Research Article: Human response to live plague vaccine EV, Almaty region, Kazakhstan, 2014-2015

Date Published: June 14, 2019

Publisher: Public Library of Science

Author(s): Zaurbek Sagiyev, Almas Berdibekov, Tatyana Bolger, Almagul Merekenova, Svetlana Ashirova, Zamir Nurgozhin, Zhandos Dalibayev, Chandra Shekhar Bakshi.


In Kazakhstan, a live plague vaccine EV 76 NIIEG has been used for plague prophylaxis since the mid-1930s. Vaccination is administered yearly among people living in plague-enzootic areas. Similar practices are used in other former Soviet Union countries. Yet, to this day, the effectiveness period of the vaccine is unknown. It is also not clear how different factors can affect the effectiveness of the vaccine over time.

We surveyed changes in antibody levels specific for F1 antigens of Yersinia pestis among vaccinated people 4, 8, and 12 months post- vaccination. Blood samples were taken from the participants of the study for producing sera, which was later analyzed using indirect hemagglutination reaction with antigenic erythrocyte assay (micromethod) for identifying antibodies to F1 Y.pestis.

In first-time-receivers of the plague vaccine, antibody titer reached the highest level of antibody that represents a conditionally protective titer after 4 months, dropped drastically after 8 months, and dropped again after 12 months. Similar results were obtained among those who have been vaccinated previously. However, in that group, the percentage of people with a level of antibody that represents a conditionally protective titer remained statistically significant even after 8 and 12 months.

Based on the results of this study, we recommend initiating vaccination campaigns for the medical and veterinary staff, as well as the general population four months prior to the springtime epizootics of plague among wild rodents.

Partial Text

Since plague has taken many human lives in the past. It is not surprising that one of the first attempts to create a vaccine was an attempt to develop a vaccine against the plague. The first effective plague vaccine was created by The Institut Pasteur in late 1890s. It was a killed vaccine. After that, live attenuated vaccines were developed [1]. Currently, two types of plague vaccines are used globally: killed-whole cell (KWC) and live whole-cell (LWC). KWC vaccines use virulent strains killed by heating or adding formaldehyde, whereas LWC vaccines are created on the basis of virulent Y. pestis strains [2, 3, 4, 5,6].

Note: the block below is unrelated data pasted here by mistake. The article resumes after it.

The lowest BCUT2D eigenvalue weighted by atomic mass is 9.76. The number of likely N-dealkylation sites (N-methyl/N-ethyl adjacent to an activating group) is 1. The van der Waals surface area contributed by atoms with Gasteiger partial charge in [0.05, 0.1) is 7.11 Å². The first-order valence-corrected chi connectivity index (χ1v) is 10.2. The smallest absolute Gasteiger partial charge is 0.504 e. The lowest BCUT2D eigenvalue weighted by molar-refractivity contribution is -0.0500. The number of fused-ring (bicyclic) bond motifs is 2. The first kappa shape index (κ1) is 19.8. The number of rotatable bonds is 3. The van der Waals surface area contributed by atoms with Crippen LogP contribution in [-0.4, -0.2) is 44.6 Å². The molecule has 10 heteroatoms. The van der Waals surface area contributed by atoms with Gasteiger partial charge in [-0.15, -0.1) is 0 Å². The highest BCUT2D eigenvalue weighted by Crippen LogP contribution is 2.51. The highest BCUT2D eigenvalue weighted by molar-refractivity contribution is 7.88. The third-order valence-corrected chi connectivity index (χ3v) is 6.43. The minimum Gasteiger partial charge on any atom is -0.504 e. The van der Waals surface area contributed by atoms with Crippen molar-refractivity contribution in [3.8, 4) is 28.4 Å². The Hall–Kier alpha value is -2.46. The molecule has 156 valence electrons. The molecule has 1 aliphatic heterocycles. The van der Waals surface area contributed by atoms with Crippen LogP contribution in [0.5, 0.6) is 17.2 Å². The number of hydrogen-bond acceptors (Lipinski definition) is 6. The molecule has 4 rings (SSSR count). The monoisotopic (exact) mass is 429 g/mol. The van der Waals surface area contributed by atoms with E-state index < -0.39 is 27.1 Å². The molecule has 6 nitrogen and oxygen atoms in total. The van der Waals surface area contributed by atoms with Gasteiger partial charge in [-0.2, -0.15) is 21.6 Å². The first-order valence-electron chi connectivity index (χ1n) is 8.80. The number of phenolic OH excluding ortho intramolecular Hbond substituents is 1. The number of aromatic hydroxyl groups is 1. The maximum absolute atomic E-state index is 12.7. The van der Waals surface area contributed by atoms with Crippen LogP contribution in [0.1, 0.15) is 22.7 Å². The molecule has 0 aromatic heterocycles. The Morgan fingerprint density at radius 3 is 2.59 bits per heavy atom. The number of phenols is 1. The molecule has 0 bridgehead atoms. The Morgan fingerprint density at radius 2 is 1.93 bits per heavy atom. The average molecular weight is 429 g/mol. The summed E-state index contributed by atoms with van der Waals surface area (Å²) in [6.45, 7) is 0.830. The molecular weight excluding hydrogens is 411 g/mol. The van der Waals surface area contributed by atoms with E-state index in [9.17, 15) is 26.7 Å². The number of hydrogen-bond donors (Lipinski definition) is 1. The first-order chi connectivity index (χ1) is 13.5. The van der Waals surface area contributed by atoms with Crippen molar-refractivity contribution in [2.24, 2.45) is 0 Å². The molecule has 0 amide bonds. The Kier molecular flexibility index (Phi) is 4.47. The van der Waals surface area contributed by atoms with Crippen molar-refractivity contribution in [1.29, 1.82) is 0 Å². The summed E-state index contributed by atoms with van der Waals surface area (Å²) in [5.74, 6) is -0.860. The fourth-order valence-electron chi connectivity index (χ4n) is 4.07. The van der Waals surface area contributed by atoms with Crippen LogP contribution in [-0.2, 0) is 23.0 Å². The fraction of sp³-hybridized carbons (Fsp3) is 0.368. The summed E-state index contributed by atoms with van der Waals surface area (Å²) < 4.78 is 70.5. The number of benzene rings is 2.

493 people vaccinated with LWC vaccine EV 76 NIIEG, ages 20 to 69, participated in the study, including 243 men and 250 women. 352 were vaccinated against plague 1–4 times, while 141 people have received vaccine 5 or more times. The vaccinated people worked in different institutions (Table 1).

In Kazakhstan, the plague enzootic area is 1,007,350 km2 wide (Fig 1). KSCQZD (M. Aikimbayev’s Kazakh Scientific Center for Quarantine and Zoonotic Diseases) and anti-plague stations carry out the plague surveillance of this territory [14]. The LWC vaccine EV 76 NIIEG is used for plague prophylaxis. Vaccination is administered yearly in springtime among people living in plague-enzootic areas. Public health organizations give recommendations on whom to vaccinate against plague. When plague epizootics are identified, the population of the epizootic areas, as well as veterinarians, farmers, the staff of anti-plague organizations working in the area and tourists visiting the area are vaccinated. The study was conducted between April 15, 2014 and April 15, 2015.

At this time, there are no alternatives to the existing plague vaccines. Attempts at creating new vaccines are being made around the globe. One such example is the development of a subunit vaccine [6, 9, 15]. In the meantime, the existing plague vaccines will keep being used to protect the population of enzootic areas, the staff of laboratories working with Y.pestis, and to protect the civilians in case of a biological or terrorist attack using Y.pestis [10]. The live plague vaccine EV NIIEG saved thousands of lives in the 20th century and is still being used for annual routine vaccination of laboratory staff and the population of enzootic areas in former Soviet states [2,16].

Due to financial constraints, we used indirect hemagglutination reaction for detecting antibodies against capsular antigen Y.pestis. In the future, we plan to conduct a similar study using immunoassay analysis. Indirect hemagglutination reaction allowed us to detect antibodies only against F1 Y. pestis, while immunoassay analysis could help detect other Y. pestis antigens, Pla, LcrV, YopM, and YscF.




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